Don’t call methods

Send and receive messages instead

Andrew Gibson
2 min readAug 21, 2023


In the previous article we explored the idea of passing structured messages to objects:

const nameMessage = { type: Name };
const spot = Dog(“Spot”);

And we simplified things using functions (with closures) instead of classes:

function Dog(name) { 

const base = Animal(name);
return message => message?.type === Speak
? “woof”
: base(message);


Returning messages

Now, we go one step further. Instead of returning raw values from our object, return a message instead.

import { Cart } from "./Cart.js";
import { AddedToCart, AtCheckout, Message } from "./taxonomy.js";
import { skippingRope, yoyo } from "./catalog.js";

const cart = Cart();

// 2 yoyos
cart(Message(AddedToCart, { ...yoyo, quantity: 2 }));

// 1 skpping rope
cart(Message(AddedToCart, { ...skippingRope, quantity: 1 }));

// checkout
const cartTotals = cart(Message(AtCheckout));
console.log(cartTotals.items, "items, total cost:",;

cartTotals refers to a message of type CartTotals although we’re not inspecting the message type.

In fact, the code looks more awkward than it would be using normal class-based code. But, that’s because we’re at the awkward half-way point in our transition.

Changing paradigms

When you switch paradigms, you often reach this awkward half-way point. You are bridging two worlds. Here we are expecting a `return` message. The real magic happens when we no longer distinguish between the sent and the received.

But, for that we need a few more pieces of the puzzle which will come next time.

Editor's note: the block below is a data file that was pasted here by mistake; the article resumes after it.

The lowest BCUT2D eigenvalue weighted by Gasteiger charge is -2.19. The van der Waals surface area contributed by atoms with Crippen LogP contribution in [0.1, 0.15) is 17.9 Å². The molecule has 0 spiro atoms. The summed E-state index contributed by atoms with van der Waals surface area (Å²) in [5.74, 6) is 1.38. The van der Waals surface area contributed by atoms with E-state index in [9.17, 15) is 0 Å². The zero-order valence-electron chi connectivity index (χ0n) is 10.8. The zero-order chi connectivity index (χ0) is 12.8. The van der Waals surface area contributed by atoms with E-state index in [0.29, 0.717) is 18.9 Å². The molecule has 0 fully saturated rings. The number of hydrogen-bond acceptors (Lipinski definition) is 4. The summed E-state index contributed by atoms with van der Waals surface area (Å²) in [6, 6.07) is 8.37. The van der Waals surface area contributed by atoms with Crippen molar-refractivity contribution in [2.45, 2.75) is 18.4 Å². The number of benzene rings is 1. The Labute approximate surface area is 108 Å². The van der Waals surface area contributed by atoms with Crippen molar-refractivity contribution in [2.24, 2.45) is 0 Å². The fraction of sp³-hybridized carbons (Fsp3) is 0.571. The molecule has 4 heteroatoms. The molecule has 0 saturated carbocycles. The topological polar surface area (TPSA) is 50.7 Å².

Normal communication relies on a taxonomy of sorts. The _Type_ of a message (not the `object` class or method) is the ultimate signifier.

In today’s code sample, we import the taxonomy from a module which looks like this:

export const Type = Symbol("Message type");

export const AddedToCart = Symbol("Added to cart");
export const AtCheckout = Symbol("Checkout");
export const CartTotals = Symbol("Cart totals");

export const Message = (type, props) => ({

[Type]: type,



Notice that the messages above refer to events in time. Over the last twenty years or so, advances in modelling leverage time. Think of event-based programming, DDD, event modelling et al. Time is the common distinguishing factor.

When implementing OOP, I use messages which state an event in time. This leads to a clean model because it’s how human beings think.

What is absent is the idea of “command”. I find this isn’t necessary. Commands allow for a multitude of outcomes. If instead, objects state what has happened, it is unambiguous.


We’re at the tipping point toward a message-based OOP implementation. Next we’ll look at how to get rid of the necessity of “request-response” / “call-return”.



Andrew Gibson

Business and technology in the software engineering space